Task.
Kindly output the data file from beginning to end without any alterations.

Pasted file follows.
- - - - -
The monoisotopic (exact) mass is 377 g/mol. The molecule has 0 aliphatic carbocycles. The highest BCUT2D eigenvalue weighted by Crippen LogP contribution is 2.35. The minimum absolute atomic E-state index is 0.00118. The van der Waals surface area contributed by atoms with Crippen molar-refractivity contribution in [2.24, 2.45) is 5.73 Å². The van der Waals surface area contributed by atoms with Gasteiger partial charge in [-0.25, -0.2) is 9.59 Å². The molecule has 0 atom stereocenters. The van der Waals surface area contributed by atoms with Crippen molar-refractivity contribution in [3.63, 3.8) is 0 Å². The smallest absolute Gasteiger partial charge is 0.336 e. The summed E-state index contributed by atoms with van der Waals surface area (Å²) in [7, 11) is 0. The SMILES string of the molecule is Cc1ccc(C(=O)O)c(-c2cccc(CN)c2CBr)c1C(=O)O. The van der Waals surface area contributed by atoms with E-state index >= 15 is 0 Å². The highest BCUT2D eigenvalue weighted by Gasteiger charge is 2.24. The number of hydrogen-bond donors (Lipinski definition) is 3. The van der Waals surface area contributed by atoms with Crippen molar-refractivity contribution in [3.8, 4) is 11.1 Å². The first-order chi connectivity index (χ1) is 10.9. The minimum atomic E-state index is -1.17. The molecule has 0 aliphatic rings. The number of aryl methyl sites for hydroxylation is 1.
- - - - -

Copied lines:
The monoisotopic (exact) mass is 377 g/mol. The molecule has 0 aliphatic carbocycles. The highest BCUT2D eigenvalue weighted by Crippen LogP contribution is 2.35. The minimum absolute atomic E-state index is 0.00118. The van der Waals surface area contributed by atoms with Crippen molar-refractivity contribution in [2.24, 2.45) is 5.73 Å². The van der Waals surface area contributed by atoms with Gasteiger partial charge in [-0.25, -0.2) is 9.59 Å². The molecule has 0 atom stereocenters. The van der Waals surface area contributed by atoms with Crippen molar-refractivity contribution in [3.63, 3.8) is 0 Å². The smallest absolute Gasteiger partial charge is 0.336 e. The summed E-state index contributed by atoms with van der Waals surface area (Å²) in [7, 11) is 0. The SMILES string of the molecule is Cc1ccc(C(=O)O)c(-c2cccc(CN)c2CBr)c1C(=O)O. The van der Waals surface area contributed by atoms with E-state index >= 15 is 0 Å². The highest BCUT2D eigenvalue weighted by Gasteiger charge is 2.24. The number of hydrogen-bond donors (Lipinski definition) is 3. The van der Waals surface area contributed by atoms with Crippen molar-refractivity contribution in [3.8, 4) is 11.1 Å². The first-order chi connectivity index (χ1) is 10.9. The minimum atomic E-state index is -1.17. The molecule has 0 aliphatic rings. The number of aryl methyl sites for hydroxylation is 1.